These are the incendiary devices intended to temporarily stun, blind and deafen everyone within range. They have some limited appropriate uses, such as when police are confronting someone who is in the process of committing a violent crime. But they’re used far more often than that, and there’s a long trail of people injured and even killed.
[I]n Little Rock, Ark., the police department is still using flashbangs on nearly every raid, according to ProPublica’s analysis. Police department records obtained by the American Civil Liberties Union, as part of its nationwide survey of police militarization, showed that between 2011 and 2013, Little Rock police tossed flashbangs into homes on 112 occasions, or 84 percent of raids — nearly all of them in predominantly black neighborhoods.
Little Rock Police Department spokesman Sidney Allen defended the practice, saying, “You may see a large number of flashbang deployments, but what we see is a large service of warrants without gunfire.” But no weapons were found at three-quarters of the homes during this period, according to department records obtained by ProPublica. Most searches yielded drug paraphernalia such as small baggies of marijuana and glass pipes. Others just turned up bottles of beer.
One Sunday afternoon in 2012, Sharon Kay Harris, a diminutive 54-year-old grandmother, was still in her church clothes getting a soda out of the fridge when police officers threw a flashbang into her kitchen. “It was very scary,” Harris said. “It’s real loud, it sounds like a gun going off.” Other officers broke down her front door with a battering ram and threw a flashbang into the living room, igniting a pile of clothing. A few weeks earlier, Harris had sold a plate of food and six cans of beer without a license, a misdemeanor in Arkansas, to an undercover officer. The officer returned on a second occasion to catch Harris in another offense: selling liquor on a Sunday. During their raid on Harris’ house, the police confiscated several cases of beer, which she freely admitted to selling along with hot dogs, nachos and fajitas . . .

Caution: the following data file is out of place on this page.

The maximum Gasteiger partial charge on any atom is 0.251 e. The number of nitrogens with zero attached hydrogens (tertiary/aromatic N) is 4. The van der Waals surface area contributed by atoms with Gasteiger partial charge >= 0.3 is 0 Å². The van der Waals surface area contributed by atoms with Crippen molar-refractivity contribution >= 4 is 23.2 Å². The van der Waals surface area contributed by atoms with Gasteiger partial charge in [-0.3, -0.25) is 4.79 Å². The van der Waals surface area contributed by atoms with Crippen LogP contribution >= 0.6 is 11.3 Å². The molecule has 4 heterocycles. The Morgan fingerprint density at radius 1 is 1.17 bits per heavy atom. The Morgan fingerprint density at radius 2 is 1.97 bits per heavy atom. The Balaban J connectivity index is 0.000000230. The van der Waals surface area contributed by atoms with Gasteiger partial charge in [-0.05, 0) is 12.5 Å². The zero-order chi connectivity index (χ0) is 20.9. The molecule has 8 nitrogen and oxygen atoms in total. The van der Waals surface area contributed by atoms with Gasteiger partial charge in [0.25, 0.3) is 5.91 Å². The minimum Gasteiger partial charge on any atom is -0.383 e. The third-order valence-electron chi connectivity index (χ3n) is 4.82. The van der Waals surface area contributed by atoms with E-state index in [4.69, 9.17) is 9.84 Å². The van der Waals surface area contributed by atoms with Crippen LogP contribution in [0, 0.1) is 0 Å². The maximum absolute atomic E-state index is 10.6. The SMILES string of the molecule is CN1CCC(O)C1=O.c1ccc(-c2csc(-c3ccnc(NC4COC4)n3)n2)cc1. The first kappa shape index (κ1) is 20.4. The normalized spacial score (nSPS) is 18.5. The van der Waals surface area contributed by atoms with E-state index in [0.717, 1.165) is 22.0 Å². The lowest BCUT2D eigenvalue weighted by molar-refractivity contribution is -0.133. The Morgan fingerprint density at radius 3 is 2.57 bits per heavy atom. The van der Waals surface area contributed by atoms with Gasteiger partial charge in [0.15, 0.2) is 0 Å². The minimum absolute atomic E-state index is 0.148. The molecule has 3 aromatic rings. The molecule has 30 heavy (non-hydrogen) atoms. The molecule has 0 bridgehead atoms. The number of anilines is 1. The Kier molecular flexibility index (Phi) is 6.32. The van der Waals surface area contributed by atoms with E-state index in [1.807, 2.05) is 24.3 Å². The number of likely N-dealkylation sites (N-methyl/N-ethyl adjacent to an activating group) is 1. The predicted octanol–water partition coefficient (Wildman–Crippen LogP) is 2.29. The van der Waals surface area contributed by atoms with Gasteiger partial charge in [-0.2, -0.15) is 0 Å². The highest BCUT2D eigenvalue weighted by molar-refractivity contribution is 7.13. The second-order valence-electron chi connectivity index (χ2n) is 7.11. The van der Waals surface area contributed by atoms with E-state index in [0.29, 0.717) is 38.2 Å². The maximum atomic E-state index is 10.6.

Little Rock Police Department spokesman Allen said he does not consider the force used on Harris’ home to be excessive. “If she hadn’t been selling illegal items out of the home, no warrant would have been served,” he said. “What you call extreme, we call safe.”
Even when deployed properly, it’s important to remember that these devices, by design, inflict pain and punishment on people. That’s perhaps a justifiable use of force when it’s necessary to apprehend someone who is putting others at imminent risk of injury or death. But flashbangs today are primarily used in raids to serve warrants on people still merely suspected of nonviolent, consensual drug crimes. Not only are these suspects not putting anyone at imminent risk, but they have yet to even be charged with a crime. Another way to put it: Police are using premeditated violence as an investigative tool. And that’s merely the problem with using these devices against suspects. Let’s not forget the bystanders who may be inside, or the possibility of police mistakenly targeting the wrong house, a not uncommon problem in drug investigations.
Officer safety is important. But the ubiquity of flashbangs shows that in too many police agencies today, officer safety has become a higher priority than the safety of the citizens the officers serve.